The next morning a well-designed (some think) and strictly enforced fenced-in area was erected covering half the steps outside the birthplace of the Bill of Rights, allowing 25 or less protesters to be present in what was, in federal plans handed out by NYPD when the barricades went up, referred to as the Free Speech Zone. Thomas Jefferson and his brothers in arms, under the watchful eyes of the bronze statue of George Washington, had given birth to a zoning regulation.
Soon lovingly nicknamed the “Freedom Cage,” occupiers made it their home and over the next few weeks. I spent several days and nights in groups of at least sometimes 25 or less along with a contingent of NYPD and US Park Rangers to keep us safe (and awake). At first, K-9 and SWAT units guarded the area, but as time went on and the cops got bored watching people talking to each other, they disappeared, until finally the Park Rangers stopped showing up completely, and two lowly beat cops sitting in their car around the corner was all that remained.
After the nightly wild-cat march in solidarity with student protests in Quebec on Saturday June 2nd, I joined a group of occupiers to march down from Washington Square to Zuccotti Park, and we soon found our way to the Freedom Cage, ready for another night of quiet but good conversation, face to face with an enormous American flag, placed there by the 1% to remind us who the true patriots were in this country.
But then the magic suddenly happened: By a slight of hand George, ye George of Washington, who had watched over his occupiers night after night, whisked away the front row of the barricades, opening, liberating even, the Freedom Cage and its denizens. As is usually the case in open spaces, people and ideas soon flowed freely amongst themselves and with those passersby who were sober enough to notice.
But, as is the norm, with firm regularity the beat cop must emerge from his four-wheeled dwelling, stretch his legs, and stroll to the nearest watering hole for a coffee-refill. On one such journey, our guard noticed, rather unhappily, that an essential part of the Freedom Cage had gone missing. After a gently presented friend request by some of our group, the hastily called-in supervisor did, after much deliberation, what intrepid leaders do: He called for back-up …
Back-up came in the form of Captain Brooks, a light-hearted variant of his species, who easily connected with us dwellers of the Freedom Cage. He even remembered to place his coffee order for his return a few hours later. And yes, he happily accepted the offer of having a donut included, glazed, thank you very much.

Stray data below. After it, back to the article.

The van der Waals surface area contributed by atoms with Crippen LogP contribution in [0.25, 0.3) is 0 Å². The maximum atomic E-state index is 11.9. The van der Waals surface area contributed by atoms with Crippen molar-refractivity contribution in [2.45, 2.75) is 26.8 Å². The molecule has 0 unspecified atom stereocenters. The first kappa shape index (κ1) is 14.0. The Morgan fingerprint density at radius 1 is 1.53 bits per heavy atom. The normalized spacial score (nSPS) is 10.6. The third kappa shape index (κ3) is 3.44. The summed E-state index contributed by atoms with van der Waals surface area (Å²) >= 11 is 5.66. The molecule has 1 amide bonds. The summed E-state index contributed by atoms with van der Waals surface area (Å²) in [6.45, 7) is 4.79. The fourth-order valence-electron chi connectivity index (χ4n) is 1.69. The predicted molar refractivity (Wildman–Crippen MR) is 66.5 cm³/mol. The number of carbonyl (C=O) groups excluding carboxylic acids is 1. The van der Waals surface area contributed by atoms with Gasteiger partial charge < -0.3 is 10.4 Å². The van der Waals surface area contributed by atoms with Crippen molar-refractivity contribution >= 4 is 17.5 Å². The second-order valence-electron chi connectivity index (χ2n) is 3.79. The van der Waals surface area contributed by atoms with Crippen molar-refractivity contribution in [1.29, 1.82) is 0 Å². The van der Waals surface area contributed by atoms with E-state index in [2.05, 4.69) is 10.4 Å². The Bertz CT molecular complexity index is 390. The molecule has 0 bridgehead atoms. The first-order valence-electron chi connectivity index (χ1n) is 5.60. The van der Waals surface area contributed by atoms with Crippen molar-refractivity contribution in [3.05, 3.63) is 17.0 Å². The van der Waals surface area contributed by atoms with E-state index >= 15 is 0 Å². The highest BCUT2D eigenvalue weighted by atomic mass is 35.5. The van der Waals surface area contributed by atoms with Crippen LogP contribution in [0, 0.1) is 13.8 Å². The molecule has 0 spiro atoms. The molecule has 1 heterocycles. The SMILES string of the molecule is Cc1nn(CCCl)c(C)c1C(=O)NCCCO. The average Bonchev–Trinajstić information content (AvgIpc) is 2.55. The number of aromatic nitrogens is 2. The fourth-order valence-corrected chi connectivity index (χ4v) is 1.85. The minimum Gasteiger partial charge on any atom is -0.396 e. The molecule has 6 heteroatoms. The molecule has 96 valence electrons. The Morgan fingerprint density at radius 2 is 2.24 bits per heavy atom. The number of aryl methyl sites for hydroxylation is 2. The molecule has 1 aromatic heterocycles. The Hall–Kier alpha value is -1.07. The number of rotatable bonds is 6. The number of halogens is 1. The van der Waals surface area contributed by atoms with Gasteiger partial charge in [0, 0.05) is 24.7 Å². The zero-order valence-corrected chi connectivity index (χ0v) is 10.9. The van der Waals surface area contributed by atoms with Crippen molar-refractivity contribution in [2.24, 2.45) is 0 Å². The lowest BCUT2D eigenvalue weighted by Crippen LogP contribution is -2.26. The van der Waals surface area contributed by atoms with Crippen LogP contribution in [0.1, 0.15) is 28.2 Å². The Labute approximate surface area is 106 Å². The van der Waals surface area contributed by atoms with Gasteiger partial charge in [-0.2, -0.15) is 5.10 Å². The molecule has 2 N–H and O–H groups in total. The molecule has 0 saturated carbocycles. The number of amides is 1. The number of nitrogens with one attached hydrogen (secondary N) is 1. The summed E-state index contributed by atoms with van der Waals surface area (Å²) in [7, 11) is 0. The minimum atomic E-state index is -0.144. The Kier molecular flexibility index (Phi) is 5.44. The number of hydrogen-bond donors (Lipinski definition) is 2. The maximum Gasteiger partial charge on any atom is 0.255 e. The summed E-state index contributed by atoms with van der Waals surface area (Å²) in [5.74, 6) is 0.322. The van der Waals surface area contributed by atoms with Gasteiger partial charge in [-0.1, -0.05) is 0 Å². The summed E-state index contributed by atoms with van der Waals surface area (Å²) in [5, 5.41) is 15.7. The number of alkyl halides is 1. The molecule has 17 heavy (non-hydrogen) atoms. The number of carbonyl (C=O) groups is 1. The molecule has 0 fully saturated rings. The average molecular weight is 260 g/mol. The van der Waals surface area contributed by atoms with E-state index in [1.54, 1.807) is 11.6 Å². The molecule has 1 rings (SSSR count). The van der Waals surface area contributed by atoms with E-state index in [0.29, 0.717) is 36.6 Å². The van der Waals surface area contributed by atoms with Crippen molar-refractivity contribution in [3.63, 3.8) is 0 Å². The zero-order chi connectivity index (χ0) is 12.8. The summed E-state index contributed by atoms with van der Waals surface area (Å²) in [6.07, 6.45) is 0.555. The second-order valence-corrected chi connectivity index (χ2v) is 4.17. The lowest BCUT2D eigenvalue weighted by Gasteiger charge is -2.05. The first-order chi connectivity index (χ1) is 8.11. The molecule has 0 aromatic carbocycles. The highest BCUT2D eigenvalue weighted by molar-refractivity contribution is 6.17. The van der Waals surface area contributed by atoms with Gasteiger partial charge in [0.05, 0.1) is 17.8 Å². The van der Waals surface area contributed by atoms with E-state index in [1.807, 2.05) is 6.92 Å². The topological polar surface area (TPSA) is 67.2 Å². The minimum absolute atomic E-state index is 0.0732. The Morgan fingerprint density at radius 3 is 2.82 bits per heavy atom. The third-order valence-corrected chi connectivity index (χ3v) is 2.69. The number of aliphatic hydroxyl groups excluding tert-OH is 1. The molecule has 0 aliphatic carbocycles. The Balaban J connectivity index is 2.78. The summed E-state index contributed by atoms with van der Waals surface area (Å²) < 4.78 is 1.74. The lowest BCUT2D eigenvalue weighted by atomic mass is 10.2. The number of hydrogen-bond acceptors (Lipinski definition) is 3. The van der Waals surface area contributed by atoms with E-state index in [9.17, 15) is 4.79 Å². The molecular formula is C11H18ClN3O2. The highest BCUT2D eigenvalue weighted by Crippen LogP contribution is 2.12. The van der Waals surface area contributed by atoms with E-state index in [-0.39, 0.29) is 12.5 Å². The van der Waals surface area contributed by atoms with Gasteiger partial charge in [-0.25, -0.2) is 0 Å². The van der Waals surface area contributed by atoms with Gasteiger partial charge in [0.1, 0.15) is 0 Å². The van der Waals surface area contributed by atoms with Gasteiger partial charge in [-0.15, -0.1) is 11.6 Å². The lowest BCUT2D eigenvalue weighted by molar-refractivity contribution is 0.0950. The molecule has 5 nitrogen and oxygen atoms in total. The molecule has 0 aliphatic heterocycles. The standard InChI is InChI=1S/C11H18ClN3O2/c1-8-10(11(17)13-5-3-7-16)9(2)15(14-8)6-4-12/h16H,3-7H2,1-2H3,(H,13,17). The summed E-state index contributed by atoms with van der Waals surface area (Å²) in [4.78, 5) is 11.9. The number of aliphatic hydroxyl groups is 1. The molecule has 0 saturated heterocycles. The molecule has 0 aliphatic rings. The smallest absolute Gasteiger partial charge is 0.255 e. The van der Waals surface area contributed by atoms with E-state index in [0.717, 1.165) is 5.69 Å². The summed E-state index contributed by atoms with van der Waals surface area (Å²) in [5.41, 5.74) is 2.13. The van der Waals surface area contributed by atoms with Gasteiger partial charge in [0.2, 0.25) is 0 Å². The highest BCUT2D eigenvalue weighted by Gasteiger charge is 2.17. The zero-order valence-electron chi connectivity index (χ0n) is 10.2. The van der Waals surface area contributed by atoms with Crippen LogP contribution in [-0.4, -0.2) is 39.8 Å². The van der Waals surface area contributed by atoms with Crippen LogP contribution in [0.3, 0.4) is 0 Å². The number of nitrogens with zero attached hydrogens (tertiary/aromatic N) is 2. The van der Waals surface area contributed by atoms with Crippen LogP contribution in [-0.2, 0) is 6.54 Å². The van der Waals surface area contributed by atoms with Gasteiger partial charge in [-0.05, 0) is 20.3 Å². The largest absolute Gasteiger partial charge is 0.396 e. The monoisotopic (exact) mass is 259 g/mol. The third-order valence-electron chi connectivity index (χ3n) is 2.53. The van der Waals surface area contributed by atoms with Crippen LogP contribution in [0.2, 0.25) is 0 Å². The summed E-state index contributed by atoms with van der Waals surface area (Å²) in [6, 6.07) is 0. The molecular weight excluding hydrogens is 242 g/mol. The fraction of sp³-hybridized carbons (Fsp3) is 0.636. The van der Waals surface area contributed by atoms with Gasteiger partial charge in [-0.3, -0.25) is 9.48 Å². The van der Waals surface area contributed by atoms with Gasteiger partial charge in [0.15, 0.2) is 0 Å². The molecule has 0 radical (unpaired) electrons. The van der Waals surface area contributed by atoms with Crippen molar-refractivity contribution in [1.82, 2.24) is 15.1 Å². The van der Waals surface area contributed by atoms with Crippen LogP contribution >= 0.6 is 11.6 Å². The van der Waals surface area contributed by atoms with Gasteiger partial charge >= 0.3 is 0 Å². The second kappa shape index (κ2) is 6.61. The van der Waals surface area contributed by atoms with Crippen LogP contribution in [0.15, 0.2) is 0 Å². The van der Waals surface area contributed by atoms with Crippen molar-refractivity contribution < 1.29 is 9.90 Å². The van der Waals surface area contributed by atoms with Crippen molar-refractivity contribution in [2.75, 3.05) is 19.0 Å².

So rebuked, Captain Brooks’ troops soon withdrew, making for an entirely peaceful night in what now truly was a free Speech Zone.
And lest we forget our not-so-peaceful encounters with the shirts of white and blue, Eric appeared and told us what he had just been through. The night before he had suffered a seizure while walking down the street, and as he came to he noticed two cops beating him up and placing him under arrest for lying in the street. He tried to stand up and walk away but was thrown down again, tried to stand up again, and was yet again thrown to the ground. Bleeding, he was taken to the hospital where it was confirmed that he had indeed had a seizure, and after he was administered five staples into the back of his head (sans sedative or pain-killer, mind you), he was unceremoniously dismissed both from hospital and arrest. He is currently looking for legal representation …
Alas, the freedom of the cage was short-lived. After the near-by picketing protest outside Trinity Church the following morning, the barricades have been restored to their full force. But as with the Queen of the Night, that mystical flower that only blooms for one short night, the sweet smell of true freedom still lingers on.
– Julia Reinhart –